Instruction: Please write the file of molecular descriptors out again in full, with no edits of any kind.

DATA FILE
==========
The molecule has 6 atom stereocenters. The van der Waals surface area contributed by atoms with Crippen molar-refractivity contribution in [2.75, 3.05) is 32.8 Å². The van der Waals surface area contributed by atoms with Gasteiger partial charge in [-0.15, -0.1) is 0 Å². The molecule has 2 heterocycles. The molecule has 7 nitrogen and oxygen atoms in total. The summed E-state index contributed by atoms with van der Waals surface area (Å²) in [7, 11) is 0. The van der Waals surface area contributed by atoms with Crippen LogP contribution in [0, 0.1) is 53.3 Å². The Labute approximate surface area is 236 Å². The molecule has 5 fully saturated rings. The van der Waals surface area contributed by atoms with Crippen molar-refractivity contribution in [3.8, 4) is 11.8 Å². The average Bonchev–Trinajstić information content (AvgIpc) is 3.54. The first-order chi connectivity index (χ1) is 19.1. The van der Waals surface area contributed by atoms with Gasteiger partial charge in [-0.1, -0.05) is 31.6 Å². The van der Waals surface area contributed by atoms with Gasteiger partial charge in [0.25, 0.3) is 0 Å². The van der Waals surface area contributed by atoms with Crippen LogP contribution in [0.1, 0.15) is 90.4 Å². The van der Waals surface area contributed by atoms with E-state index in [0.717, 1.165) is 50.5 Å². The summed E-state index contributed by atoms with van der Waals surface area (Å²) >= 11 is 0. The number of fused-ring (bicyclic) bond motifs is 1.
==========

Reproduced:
The molecule has 6 atom stereocenters. The van der Waals surface area contributed by atoms with Crippen molar-refractivity contribution in [2.75, 3.05) is 32.8 Å². The van der Waals surface area contributed by atoms with Gasteiger partial charge in [-0.15, -0.1) is 0 Å². The molecule has 2 heterocycles. The molecule has 7 nitrogen and oxygen atoms in total. The summed E-state index contributed by atoms with van der Waals surface area (Å²) in [7, 11) is 0. The van der Waals surface area contributed by atoms with Crippen LogP contribution in [0, 0.1) is 53.3 Å². The Labute approximate surface area is 236 Å². The molecule has 5 fully saturated rings. The van der Waals surface area contributed by atoms with Crippen molar-refractivity contribution in [3.8, 4) is 11.8 Å². The average Bonchev–Trinajstić information content (AvgIpc) is 3.54. The first-order chi connectivity index (χ1) is 19.1. The van der Waals surface area contributed by atoms with Gasteiger partial charge in [-0.1, -0.05) is 31.6 Å². The van der Waals surface area contributed by atoms with Gasteiger partial charge in [0.25, 0.3) is 0 Å². The van der Waals surface area contributed by atoms with Crippen LogP contribution in [0.1, 0.15) is 90.4 Å². The van der Waals surface area contributed by atoms with E-state index in [0.717, 1.165) is 50.5 Å². The summed E-state index contributed by atoms with van der Waals surface area (Å²) >= 11 is 0. The number of fused-ring (bicyclic) bond motifs is 1.